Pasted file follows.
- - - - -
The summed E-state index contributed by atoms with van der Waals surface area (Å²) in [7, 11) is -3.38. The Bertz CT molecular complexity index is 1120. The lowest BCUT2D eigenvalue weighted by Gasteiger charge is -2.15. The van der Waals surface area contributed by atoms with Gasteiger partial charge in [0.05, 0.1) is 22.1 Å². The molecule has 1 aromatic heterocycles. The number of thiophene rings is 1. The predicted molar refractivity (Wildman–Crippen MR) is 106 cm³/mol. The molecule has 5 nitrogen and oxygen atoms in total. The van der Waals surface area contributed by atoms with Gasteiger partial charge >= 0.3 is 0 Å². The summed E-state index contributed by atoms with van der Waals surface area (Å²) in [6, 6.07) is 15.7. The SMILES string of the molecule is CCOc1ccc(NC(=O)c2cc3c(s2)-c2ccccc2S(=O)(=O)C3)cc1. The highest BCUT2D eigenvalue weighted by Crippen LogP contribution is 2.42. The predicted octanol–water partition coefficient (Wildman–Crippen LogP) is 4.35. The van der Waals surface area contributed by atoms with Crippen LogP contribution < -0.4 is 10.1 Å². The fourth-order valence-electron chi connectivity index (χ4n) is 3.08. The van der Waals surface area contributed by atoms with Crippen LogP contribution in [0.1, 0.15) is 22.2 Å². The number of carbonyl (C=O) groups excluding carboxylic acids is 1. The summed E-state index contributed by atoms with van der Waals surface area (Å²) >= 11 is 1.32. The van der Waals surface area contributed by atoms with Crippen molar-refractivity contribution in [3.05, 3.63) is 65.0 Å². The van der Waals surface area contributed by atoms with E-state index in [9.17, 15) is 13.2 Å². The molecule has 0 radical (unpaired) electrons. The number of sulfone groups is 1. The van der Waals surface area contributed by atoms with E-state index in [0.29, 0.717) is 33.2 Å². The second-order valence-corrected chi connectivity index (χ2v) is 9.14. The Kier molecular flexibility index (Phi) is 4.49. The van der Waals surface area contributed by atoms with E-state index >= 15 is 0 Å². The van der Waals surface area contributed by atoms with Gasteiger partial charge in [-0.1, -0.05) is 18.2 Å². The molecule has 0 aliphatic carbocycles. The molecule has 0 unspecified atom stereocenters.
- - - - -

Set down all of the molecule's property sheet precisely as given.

The summed E-state index contributed by atoms with van der Waals surface area (Å²) in [7, 11) is -3.38. The Bertz CT molecular complexity index is 1120. The lowest BCUT2D eigenvalue weighted by Gasteiger charge is -2.15. The van der Waals surface area contributed by atoms with Gasteiger partial charge in [0.05, 0.1) is 22.1 Å². The molecule has 1 aromatic heterocycles. The number of thiophene rings is 1. The predicted molar refractivity (Wildman–Crippen MR) is 106 cm³/mol. The molecule has 5 nitrogen and oxygen atoms in total. The van der Waals surface area contributed by atoms with Gasteiger partial charge >= 0.3 is 0 Å². The summed E-state index contributed by atoms with van der Waals surface area (Å²) in [6, 6.07) is 15.7. The SMILES string of the molecule is CCOc1ccc(NC(=O)c2cc3c(s2)-c2ccccc2S(=O)(=O)C3)cc1. The highest BCUT2D eigenvalue weighted by Crippen LogP contribution is 2.42. The predicted octanol–water partition coefficient (Wildman–Crippen LogP) is 4.35. The van der Waals surface area contributed by atoms with Crippen LogP contribution < -0.4 is 10.1 Å². The fourth-order valence-electron chi connectivity index (χ4n) is 3.08. The van der Waals surface area contributed by atoms with Crippen LogP contribution in [0.1, 0.15) is 22.2 Å². The number of carbonyl (C=O) groups excluding carboxylic acids is 1. The summed E-state index contributed by atoms with van der Waals surface area (Å²) >= 11 is 1.32. The van der Waals surface area contributed by atoms with Crippen molar-refractivity contribution in [3.05, 3.63) is 65.0 Å². The van der Waals surface area contributed by atoms with E-state index in [9.17, 15) is 13.2 Å². The molecule has 0 radical (unpaired) electrons. The number of sulfone groups is 1. The van der Waals surface area contributed by atoms with E-state index in [0.29, 0.717) is 33.2 Å². The second-order valence-corrected chi connectivity index (χ2v) is 9.14. The Kier molecular flexibility index (Phi) is 4.49. The van der Waals surface area contributed by atoms with E-state index >= 15 is 0 Å². The van der Waals surface area contributed by atoms with Gasteiger partial charge in [-0.1, -0.05) is 18.2 Å². The molecule has 0 aliphatic carbocycles. The molecule has 0 unspecified atom stereocenters.